‘Representative Genes’, is it OK to use a small amount of data to obtain a phylogeny that is at least close to the true tree?
Article first published online: 24 SEP 2012
© 2012 The Author. Journal of Evolutionary Biology © 2012 European Society For Evolutionary Biology
Journal of Evolutionary Biology
Volume 25, Issue 12, pages 2661–2664, December 2012
How to Cite
Horreo, J. L. (2012), ‘Representative Genes’, is it OK to use a small amount of data to obtain a phylogeny that is at least close to the true tree?. Journal of Evolutionary Biology, 25: 2661–2664. doi: 10.1111/j.1420-9101.2012.02622.x
- Issue published online: 16 NOV 2012
- Article first published online: 24 SEP 2012
- Manuscript Revised: 21 AUG 2012
- Manuscript Accepted: 21 AUG 2012
- Manuscript Received: 4 JUL 2012
- cytochrome c oxidase subunit I (COI);
- phylogenetic informativeness;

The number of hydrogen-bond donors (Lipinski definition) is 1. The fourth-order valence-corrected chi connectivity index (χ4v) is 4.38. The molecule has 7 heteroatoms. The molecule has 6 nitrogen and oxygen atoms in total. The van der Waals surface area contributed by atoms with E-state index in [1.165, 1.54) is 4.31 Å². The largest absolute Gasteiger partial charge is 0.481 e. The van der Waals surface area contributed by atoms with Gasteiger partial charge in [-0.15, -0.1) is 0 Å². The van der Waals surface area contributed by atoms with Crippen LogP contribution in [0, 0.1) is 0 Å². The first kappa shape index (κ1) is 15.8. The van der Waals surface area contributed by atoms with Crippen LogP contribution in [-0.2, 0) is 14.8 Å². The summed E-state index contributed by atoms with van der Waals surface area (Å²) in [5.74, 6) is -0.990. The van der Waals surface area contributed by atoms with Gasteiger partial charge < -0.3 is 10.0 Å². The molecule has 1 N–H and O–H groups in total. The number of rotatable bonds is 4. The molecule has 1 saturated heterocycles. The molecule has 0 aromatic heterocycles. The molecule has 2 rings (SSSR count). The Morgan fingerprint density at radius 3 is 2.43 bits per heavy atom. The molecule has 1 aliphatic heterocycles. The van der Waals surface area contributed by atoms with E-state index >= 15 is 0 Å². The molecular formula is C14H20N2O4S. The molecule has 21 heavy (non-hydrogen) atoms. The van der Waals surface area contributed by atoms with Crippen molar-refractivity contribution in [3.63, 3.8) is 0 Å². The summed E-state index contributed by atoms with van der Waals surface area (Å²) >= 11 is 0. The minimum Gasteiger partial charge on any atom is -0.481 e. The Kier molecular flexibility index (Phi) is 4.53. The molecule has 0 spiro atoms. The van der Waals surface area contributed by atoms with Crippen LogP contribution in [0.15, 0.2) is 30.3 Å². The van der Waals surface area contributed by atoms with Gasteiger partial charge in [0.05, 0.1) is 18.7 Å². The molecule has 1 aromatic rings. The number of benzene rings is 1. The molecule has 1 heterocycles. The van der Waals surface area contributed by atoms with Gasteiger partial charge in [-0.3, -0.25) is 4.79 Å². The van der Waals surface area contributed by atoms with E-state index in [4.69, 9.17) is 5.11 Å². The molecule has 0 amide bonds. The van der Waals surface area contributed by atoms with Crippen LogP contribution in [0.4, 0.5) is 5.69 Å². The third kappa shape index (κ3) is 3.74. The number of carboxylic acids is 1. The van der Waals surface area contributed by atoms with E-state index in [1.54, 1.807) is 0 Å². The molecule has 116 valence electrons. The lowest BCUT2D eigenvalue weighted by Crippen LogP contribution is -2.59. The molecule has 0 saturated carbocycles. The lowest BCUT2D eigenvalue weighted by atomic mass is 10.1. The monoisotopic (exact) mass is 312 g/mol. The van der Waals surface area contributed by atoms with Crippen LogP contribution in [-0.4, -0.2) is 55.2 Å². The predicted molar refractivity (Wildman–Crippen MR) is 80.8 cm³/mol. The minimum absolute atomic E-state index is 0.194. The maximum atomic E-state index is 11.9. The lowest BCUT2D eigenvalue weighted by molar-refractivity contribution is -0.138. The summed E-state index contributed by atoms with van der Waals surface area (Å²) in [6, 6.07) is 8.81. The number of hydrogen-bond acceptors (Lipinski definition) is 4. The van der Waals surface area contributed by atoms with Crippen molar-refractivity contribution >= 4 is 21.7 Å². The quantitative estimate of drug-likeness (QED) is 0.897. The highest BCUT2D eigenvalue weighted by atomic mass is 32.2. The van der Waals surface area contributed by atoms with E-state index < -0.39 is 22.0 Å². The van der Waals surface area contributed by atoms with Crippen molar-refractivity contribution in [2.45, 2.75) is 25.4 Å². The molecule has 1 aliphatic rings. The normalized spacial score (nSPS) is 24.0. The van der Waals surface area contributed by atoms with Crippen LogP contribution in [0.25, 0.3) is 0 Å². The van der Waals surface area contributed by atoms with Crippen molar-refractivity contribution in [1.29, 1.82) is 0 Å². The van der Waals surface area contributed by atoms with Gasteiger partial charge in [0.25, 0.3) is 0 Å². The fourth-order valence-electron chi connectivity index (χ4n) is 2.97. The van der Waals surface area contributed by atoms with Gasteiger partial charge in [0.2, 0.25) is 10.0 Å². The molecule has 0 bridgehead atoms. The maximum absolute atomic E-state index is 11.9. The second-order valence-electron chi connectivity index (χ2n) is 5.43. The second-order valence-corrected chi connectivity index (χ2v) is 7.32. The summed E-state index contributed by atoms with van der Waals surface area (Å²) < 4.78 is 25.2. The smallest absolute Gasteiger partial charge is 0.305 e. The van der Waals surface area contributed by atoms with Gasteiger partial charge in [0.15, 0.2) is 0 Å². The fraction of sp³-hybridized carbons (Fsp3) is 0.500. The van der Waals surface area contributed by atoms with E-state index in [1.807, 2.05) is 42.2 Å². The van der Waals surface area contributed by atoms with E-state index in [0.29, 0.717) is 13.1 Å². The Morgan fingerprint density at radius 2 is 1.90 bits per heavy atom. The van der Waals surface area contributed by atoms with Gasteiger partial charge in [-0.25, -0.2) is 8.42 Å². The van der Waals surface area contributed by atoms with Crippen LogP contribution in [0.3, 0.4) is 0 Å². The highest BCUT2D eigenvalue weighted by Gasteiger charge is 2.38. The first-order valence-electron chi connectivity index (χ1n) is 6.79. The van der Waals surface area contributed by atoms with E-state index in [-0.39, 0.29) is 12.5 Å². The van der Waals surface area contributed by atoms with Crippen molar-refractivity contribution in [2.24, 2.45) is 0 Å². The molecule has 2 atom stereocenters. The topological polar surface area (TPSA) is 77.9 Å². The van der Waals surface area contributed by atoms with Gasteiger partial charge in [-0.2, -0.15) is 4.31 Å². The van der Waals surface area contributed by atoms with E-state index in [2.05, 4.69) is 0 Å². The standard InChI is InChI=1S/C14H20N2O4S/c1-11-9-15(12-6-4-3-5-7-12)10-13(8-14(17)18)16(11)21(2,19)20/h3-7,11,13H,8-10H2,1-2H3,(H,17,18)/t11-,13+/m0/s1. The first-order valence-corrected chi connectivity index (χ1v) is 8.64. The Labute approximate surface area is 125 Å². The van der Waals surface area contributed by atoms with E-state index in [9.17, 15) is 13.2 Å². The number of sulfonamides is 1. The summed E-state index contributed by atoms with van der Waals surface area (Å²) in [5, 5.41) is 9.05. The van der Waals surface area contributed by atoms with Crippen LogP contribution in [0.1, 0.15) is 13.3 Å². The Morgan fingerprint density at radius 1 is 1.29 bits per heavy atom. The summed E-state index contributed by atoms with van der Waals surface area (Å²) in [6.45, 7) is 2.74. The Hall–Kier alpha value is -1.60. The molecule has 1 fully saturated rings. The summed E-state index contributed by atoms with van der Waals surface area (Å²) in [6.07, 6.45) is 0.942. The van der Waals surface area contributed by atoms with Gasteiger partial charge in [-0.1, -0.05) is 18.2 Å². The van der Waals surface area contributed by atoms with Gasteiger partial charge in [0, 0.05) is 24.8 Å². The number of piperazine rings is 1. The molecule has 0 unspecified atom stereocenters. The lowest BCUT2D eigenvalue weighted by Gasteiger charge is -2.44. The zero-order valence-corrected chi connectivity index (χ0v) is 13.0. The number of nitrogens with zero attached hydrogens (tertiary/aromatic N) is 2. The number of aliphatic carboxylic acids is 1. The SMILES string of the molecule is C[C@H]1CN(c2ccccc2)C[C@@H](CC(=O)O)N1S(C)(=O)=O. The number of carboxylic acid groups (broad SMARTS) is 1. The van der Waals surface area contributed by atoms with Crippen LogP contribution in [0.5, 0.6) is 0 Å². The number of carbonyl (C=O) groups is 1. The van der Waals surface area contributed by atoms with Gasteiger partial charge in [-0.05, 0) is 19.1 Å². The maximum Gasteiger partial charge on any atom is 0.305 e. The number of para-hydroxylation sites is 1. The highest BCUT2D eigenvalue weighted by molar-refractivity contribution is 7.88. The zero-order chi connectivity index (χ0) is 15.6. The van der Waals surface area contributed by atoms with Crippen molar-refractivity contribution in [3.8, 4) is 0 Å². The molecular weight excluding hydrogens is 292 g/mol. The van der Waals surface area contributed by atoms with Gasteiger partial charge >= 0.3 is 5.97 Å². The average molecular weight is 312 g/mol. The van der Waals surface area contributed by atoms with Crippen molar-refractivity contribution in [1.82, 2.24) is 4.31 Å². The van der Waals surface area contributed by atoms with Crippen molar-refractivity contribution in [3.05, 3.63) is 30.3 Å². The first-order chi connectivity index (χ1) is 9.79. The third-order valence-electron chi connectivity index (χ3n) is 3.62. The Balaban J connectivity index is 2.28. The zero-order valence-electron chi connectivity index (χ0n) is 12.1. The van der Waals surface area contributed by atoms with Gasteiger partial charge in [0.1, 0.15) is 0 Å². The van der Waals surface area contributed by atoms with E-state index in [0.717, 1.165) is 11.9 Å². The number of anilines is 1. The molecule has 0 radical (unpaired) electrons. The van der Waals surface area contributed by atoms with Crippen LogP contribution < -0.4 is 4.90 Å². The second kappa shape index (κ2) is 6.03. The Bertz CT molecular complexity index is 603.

- representative genes
Despite the problems associated with the one-gene-constructed phylogenetic relationships, recently it has been shown that merely adding more sequences to the analyses is not enough to resolve all the inconsistencies present in these relationships. In this work, the existence of ‘representative’ genes for groups of species is evaluated in terms of efficiency (costs/benefits), employing the cytochrome c oxidase subunit I (COI) and the penguins' phylogeny as a case study. ‘Representative’ genes are very useful and they could produce good results for first approaches or humble laboratories, especially if the gene is chosen depending on the time scale and objectives of our work.